day 200 and counting

hershey-bar-nutrition-factsI’ve been dieting — counting calories, eating healthier, embracing a healthier lifestyle, sacrificing calories to Zuul, whatever you want to call it — for 200 days now. Two hundred portion-limited, fun filled days. Just 15,000 or so to go.

It’s actually been going well. I’ve lost 39-ish pounds as of today, and mostly it’s been not too awful. We’ve got a lot of good recipes for our dinner rotation, and we’ve found a few takeout places with lower-calories options, when we need a break from cooking. I exercise every day and I’m looking forward to going back to the pool in the summer. But… the holidays aren’t entirely easy. Or the weekends. Or the days in between. And maybe it’s just the realization, this time around, that it’s never going to be over, really. You can’t just cut calories for a month or a year or two, lose the weight, and then go back to eating whatever you want. There is no eating whatever you want, not really ever again. (Unless I get to my 80s, in which case, you know, screw it, I’m throwing caution to the winds.)

I take breaks for special occasions — Thanksgiving, Christmas, our anniversary. I know it helps to take a break from the regimen every now and then; if you deprive yourself all the time, sooner or later you’re going to hit a wall and lose your mojo. But special occasions have to be special — you have to pick and choose, and not turn every weekend into a chance to cheat. The holidays really are hard. No one has a weight problem because they indulge on Christmas Day. It’s when you graze happily through the entire holiday season that you get into trouble. I’ve always found it hard to stick to a diet when you work in an office, too. It’s like every time you turn around someone is bringing in donuts, ordering out for lunch, bringing in cake. Ah, cake… sorry, I just drooled on the keyboard a little there.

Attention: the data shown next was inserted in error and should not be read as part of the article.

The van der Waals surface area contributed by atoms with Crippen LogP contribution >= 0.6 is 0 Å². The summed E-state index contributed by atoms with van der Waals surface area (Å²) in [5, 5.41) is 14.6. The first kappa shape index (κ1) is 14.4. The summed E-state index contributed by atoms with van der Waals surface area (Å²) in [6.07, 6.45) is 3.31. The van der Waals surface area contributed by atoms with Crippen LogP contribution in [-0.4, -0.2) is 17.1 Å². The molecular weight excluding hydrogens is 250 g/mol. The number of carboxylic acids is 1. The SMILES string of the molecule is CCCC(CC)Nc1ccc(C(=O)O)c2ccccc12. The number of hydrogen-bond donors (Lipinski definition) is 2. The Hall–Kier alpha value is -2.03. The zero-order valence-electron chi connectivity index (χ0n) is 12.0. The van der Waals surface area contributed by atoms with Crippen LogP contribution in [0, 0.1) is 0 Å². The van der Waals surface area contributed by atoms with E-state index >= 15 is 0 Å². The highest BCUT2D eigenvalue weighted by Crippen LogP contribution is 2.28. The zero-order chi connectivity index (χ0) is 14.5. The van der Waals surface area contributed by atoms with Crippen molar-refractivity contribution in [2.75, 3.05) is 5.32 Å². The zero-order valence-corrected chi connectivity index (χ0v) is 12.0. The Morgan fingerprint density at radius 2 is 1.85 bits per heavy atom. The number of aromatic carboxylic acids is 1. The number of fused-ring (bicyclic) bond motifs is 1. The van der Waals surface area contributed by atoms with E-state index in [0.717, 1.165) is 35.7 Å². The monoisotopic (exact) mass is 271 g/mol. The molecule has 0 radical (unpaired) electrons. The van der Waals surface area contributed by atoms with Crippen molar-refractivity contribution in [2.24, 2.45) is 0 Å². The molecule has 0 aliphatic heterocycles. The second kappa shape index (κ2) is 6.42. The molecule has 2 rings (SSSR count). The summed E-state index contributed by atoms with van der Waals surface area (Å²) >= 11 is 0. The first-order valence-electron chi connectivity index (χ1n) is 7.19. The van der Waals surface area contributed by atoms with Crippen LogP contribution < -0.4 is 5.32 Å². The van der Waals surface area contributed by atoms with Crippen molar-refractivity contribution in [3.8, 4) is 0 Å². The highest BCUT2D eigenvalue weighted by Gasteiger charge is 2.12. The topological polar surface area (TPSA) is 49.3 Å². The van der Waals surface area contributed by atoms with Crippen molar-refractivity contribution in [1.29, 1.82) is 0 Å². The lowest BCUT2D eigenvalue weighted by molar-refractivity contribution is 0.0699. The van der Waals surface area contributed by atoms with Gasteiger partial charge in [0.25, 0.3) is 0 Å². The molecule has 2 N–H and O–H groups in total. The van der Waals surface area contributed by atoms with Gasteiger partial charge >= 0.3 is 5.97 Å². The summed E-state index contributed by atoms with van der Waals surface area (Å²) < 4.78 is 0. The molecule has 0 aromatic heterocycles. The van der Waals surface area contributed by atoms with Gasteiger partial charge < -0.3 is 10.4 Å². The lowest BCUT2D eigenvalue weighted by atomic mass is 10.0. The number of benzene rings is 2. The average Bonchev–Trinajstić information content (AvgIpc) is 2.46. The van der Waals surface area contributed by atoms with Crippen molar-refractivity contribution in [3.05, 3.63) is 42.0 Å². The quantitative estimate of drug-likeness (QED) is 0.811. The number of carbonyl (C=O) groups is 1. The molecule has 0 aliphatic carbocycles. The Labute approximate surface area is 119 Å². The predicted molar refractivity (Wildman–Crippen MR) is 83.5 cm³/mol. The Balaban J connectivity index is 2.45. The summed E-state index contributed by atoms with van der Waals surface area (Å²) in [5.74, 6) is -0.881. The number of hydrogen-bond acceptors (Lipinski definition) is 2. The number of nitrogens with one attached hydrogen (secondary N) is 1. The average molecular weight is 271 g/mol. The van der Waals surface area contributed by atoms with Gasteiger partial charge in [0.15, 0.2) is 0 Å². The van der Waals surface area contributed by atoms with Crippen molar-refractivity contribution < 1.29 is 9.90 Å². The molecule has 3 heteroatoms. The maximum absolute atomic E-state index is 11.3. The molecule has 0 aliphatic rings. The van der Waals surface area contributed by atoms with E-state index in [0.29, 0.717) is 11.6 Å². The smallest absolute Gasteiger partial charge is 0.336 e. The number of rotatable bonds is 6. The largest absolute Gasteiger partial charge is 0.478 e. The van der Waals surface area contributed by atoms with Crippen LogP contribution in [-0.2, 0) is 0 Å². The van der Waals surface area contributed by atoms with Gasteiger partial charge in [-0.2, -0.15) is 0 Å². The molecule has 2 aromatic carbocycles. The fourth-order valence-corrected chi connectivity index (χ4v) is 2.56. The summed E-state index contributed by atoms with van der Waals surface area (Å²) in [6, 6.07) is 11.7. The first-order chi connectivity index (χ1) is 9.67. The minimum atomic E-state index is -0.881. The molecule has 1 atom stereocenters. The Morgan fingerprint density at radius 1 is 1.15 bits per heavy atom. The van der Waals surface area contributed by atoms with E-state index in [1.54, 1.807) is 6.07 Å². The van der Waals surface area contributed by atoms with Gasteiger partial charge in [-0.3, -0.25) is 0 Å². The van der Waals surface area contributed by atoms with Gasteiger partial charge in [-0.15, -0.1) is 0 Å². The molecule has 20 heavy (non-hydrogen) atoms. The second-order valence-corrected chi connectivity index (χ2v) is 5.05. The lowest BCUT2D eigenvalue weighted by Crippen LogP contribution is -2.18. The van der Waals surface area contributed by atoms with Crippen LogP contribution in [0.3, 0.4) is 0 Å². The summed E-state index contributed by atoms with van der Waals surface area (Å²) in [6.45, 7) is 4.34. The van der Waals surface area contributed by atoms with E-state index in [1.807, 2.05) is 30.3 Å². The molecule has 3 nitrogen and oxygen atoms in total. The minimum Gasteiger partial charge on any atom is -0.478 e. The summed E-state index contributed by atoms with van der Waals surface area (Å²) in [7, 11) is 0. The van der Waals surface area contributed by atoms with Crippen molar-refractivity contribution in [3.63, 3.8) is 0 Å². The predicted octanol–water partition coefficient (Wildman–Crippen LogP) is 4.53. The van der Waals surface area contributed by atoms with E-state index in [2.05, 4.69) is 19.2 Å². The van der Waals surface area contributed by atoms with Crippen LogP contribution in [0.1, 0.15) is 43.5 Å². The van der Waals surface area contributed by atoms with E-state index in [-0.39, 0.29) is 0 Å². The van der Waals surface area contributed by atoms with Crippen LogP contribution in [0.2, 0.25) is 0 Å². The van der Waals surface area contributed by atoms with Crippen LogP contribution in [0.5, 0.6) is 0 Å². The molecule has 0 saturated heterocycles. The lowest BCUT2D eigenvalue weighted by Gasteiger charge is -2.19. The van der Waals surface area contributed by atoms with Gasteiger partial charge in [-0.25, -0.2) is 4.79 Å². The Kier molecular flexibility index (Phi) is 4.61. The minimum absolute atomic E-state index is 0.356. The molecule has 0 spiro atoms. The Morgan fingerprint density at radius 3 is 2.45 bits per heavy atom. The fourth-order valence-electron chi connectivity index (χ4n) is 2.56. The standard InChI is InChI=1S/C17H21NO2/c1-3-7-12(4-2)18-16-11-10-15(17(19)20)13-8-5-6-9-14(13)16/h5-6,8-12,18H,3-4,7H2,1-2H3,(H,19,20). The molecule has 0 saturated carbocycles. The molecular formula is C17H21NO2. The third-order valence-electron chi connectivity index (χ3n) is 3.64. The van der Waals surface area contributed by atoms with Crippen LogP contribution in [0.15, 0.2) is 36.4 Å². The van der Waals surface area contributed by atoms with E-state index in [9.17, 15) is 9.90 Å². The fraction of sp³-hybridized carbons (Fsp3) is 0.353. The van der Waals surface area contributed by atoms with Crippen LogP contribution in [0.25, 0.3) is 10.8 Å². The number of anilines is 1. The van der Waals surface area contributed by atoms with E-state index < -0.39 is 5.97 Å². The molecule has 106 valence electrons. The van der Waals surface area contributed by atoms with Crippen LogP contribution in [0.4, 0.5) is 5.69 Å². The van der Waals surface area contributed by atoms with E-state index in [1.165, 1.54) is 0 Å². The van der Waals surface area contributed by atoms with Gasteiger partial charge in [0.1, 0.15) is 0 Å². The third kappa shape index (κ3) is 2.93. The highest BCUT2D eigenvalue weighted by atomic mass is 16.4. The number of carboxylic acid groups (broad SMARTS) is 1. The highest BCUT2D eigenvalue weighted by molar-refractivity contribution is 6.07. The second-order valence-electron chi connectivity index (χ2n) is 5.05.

I know it’s worth it. I’m getting healthier all the time. When we go on our cruise next year I’m going to be in good shape and feel a lot better about myself, physically and mentally. These are good things and good goals. Still, though. Too often it feels like the world is one big gooey-cheesy-chocolately-crispy-fried wonderland that I have to say “No, thank you” to, when what I really want to do is yell, “Yes, please!” as I grab seconds.

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